Chile exited Tokyo 2020 after three narrow defeats
La Roja have made dramatic improvement in just a few years
“Now that we are here, we want more”
“It is not enough, we wanted to win.” In a few short words, Christiane Endler underscores just how Chile’s ambitions have grown. Just three years ago, few associated Chile with women’s football. Then came surprise qualification for the FIFA Women’s World Cup France 2019™ where La Roja turned in several highly competitive showings. Now at the Women’s Olympic Football Tournament Tokyo 2020, Chile has provided further hard evidence that they are a genuine player on the international stage. Narrow defeats against some of world football’s elite - Great Britain and Canada – were followed by a heartbreaking 1-0 loss against former world champions and host nation Japan.
It took a 77th-minute Mina Tanaka strike to end Chile's Tokyo 2020 hopes. Yet just minutes earlier, they were within millimetres of opening the scoring with a header bouncing off the underside of the crossbar and onto the line. Had they scored and hung onto the win, Chile would have been celebrating near-unthinkable qualification for the quarter-finals.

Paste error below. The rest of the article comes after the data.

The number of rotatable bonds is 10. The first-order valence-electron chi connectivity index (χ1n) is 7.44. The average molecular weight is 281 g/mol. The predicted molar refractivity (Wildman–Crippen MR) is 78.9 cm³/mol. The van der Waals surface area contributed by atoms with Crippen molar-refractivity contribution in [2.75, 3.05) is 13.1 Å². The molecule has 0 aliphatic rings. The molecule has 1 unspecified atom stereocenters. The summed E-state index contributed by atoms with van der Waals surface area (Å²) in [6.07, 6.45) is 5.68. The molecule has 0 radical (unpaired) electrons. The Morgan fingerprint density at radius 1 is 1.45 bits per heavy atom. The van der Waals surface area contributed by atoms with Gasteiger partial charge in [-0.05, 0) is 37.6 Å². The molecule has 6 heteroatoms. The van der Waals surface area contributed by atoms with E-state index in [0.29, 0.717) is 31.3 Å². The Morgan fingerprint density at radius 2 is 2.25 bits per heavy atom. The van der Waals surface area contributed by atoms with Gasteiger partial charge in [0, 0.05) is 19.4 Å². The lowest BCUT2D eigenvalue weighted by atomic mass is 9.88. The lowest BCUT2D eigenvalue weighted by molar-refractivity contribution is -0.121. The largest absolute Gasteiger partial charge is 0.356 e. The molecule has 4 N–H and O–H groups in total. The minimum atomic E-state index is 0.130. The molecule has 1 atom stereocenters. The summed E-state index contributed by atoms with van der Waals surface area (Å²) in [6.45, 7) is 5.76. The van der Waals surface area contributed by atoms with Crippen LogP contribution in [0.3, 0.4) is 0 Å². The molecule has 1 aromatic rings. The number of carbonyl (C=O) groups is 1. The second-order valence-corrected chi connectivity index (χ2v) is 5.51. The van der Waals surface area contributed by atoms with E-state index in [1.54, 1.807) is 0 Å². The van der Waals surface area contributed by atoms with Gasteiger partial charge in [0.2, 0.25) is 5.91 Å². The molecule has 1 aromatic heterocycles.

“We always dreamed about it [playing at major tournaments] and now it is true,“ Endler told FIFA.com minutes after their painful exit on a wet night in Miyagi. “Now that we are here, we want more. It has been a very hard week, but I am very proud of the team, and I think we did a lot here.”
Endler, the team’s captain and in many ways their inspiration given her role at French powerhouse PSG and recent move to Lyon, believes the foundations that the national team have created must be further built upon. “We are improving but we need more,” she said. “We are still behind the top teams in support and we don’t have a lot of players. The league is not professional and we have to improve there if we want to win [matches] in big tournaments. “I think the team [can grow] a lot. We have the quality but we have to play more and train more. We know that we can play more games and we have to improve that. “We have to improve the domestic league, to have more teams, and have the clubs invest in women’s football.” Endler also says the exponential growth in females playing grassroots football has been a source of pride for the team. “After the World Cup and the qualification many girls are wanting to play football and many schools and clubs are having women’s teams,” she said. “Things are getting better in that sense, but it is not enough, and we have to keep working and trying to improve. “Thank you so much to everyone who woke up early back home. We know it was difficult with the schedule but we know you are there and we thank you for your support. We fought for you until the end.” Chile coach Jose Letelier agreed that further support will enhance the team as they seek to qualify for the 2023 Women’s World Cup.
“It is important that we have opportunities to play in such competitions,” he said. “We need to continue this kind of structured training and these opportunities so that all the little girls in Chile can dream of growing up and being footballers like these players.”